The heart of Philadelphia's Italian Market was uncharacteristically quiet. Fine dining restaurants in New York, San Francisco and the nation's capital had closed for the day. Grocery stores, food trucks, coffee shops, diners and taco joints in places like Chicago, Los Angeles and Boston all had their shutters pulled down.
Immigrants around the US stayed away from work and school on Thursday (16 February) to demonstrate how important they are to American society and its economy. Many businesses closed in solidarity, in a nationwide protest called A Day Without Immigrants – a campaign to highlight the vital role that emigres play in American society, prompted by US President Donald Trump's stringent immigration policies.
The protests were a reaction to Trump's plans to step up deportations, build a wall at the Mexican border and his executive order, which was put on hold by federal courts, that temporarily banned people from travelling to the United States from seven Muslim-majority countries. Immigrant rights' groups expressed alarm after federal raids last week in which more than 680 undocumented people were arrested.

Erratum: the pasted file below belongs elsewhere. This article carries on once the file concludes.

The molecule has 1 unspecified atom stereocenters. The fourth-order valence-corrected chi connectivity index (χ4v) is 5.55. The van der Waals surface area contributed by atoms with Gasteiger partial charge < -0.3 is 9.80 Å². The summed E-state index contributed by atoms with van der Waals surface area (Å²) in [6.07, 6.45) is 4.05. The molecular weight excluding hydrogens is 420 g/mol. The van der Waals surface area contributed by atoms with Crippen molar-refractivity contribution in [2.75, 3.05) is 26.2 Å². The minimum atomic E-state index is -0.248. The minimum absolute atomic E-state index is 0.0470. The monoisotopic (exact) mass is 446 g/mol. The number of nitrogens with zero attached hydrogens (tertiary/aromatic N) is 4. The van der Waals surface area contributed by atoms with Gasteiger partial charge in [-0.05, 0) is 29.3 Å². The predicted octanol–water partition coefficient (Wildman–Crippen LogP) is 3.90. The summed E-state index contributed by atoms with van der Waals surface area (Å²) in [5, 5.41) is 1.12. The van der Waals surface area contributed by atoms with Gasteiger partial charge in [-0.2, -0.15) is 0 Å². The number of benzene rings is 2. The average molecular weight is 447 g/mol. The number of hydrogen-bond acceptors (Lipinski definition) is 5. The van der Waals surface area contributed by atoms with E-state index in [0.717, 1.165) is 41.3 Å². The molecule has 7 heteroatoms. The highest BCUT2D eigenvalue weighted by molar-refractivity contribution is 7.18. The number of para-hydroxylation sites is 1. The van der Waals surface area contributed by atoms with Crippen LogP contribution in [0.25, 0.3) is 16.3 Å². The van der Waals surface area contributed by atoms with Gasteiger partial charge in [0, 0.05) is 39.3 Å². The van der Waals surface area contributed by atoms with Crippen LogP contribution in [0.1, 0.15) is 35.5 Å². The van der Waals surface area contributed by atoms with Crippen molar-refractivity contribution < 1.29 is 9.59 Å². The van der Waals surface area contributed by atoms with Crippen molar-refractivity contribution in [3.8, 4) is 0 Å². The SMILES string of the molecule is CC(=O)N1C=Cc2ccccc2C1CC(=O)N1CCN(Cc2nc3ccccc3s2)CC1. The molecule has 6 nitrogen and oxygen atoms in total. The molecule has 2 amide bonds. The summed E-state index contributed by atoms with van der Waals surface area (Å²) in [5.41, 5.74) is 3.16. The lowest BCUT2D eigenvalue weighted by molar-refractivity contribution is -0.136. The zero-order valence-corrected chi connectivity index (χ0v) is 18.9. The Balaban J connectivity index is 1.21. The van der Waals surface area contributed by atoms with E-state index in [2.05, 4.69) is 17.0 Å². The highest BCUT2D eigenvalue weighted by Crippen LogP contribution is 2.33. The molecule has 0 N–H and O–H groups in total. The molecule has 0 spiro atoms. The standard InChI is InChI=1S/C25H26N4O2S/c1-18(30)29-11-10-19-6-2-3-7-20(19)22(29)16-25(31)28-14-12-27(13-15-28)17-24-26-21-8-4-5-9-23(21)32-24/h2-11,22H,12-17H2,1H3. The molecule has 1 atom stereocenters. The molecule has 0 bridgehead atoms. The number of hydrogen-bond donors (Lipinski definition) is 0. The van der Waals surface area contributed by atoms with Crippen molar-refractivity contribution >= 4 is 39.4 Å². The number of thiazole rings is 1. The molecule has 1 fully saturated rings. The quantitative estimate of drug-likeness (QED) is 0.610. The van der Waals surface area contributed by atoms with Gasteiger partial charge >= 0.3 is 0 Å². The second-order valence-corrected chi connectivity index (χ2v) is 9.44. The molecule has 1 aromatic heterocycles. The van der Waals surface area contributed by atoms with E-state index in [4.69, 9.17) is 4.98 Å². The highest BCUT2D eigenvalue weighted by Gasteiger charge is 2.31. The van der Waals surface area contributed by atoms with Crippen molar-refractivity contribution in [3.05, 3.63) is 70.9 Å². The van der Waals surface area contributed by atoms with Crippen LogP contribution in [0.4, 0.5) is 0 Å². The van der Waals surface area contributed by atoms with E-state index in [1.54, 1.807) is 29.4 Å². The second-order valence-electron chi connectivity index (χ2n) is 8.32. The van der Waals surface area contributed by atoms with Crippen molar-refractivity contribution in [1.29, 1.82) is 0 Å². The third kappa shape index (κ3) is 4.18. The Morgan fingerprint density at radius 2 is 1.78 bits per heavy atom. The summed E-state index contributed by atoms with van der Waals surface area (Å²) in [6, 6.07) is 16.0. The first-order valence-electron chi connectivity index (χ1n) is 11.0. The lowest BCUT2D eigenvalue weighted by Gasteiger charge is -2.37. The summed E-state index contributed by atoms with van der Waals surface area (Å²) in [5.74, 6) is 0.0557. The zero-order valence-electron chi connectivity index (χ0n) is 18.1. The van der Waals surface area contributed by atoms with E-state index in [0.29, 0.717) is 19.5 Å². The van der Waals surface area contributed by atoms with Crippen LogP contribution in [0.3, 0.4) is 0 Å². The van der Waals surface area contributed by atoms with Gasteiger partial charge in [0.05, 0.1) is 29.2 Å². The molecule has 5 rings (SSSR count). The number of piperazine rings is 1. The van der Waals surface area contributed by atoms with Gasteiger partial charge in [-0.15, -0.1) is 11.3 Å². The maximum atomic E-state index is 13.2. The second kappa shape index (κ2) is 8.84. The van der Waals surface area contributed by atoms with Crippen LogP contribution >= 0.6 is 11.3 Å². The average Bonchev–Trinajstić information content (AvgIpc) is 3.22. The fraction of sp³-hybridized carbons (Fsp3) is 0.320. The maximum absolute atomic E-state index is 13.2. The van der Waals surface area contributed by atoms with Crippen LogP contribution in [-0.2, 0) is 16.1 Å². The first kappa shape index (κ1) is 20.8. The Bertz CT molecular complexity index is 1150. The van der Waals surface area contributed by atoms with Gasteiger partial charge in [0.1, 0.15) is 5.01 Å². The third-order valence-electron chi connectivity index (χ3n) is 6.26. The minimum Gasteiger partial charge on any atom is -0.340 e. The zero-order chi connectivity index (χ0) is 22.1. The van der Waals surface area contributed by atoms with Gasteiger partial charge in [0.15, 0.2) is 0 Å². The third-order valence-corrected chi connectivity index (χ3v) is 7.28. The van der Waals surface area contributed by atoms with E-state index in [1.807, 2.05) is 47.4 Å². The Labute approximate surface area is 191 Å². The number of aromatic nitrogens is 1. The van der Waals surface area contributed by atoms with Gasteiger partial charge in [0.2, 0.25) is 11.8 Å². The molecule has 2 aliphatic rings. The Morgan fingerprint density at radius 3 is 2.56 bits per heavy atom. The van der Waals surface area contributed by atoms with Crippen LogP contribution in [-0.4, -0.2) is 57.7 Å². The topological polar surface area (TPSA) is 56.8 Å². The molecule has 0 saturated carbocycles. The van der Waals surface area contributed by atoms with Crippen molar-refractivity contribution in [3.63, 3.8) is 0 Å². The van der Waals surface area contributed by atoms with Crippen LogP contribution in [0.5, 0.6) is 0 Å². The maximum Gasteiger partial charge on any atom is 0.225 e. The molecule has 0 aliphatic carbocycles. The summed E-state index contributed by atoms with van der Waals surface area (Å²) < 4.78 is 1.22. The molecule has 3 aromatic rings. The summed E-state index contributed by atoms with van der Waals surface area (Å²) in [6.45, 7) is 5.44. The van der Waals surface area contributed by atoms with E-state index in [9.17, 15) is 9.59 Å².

Sympathy marches, rallies and protests were also held in North Carolina, Austin, Raleigh and Chicago, showing solidarity with those on strike.
Hessel Duarte, a 17-year-old native of Honduras who lives in Austin, Texas, with his family skipped class at his high school to take part in one of several rallies held around the country. Speaking to the Associated Press, he said: "I fear every day whether I am going to make it back home. I don't know if my mom will make it home." Duarte explained he arrived in the US aged five to escape gang violence.
Organisers appealed to immigrants from all walks of life to take part, but the effects were felt most strongly in the restaurant industry, which has long been a first step up the economic ladder for newcomers to America with its many jobs for cooks, dishwashers, waiters and waitresses. Restaurant owners with immigrant roots of their own were among those acting in solidarity with workers.
It was unclear how many people participated in the strike and the protests, but in many cities, the protests were disruptive. More actions are being planned for 1 May — known as May Day, the internationally recognised holiday honouring workers.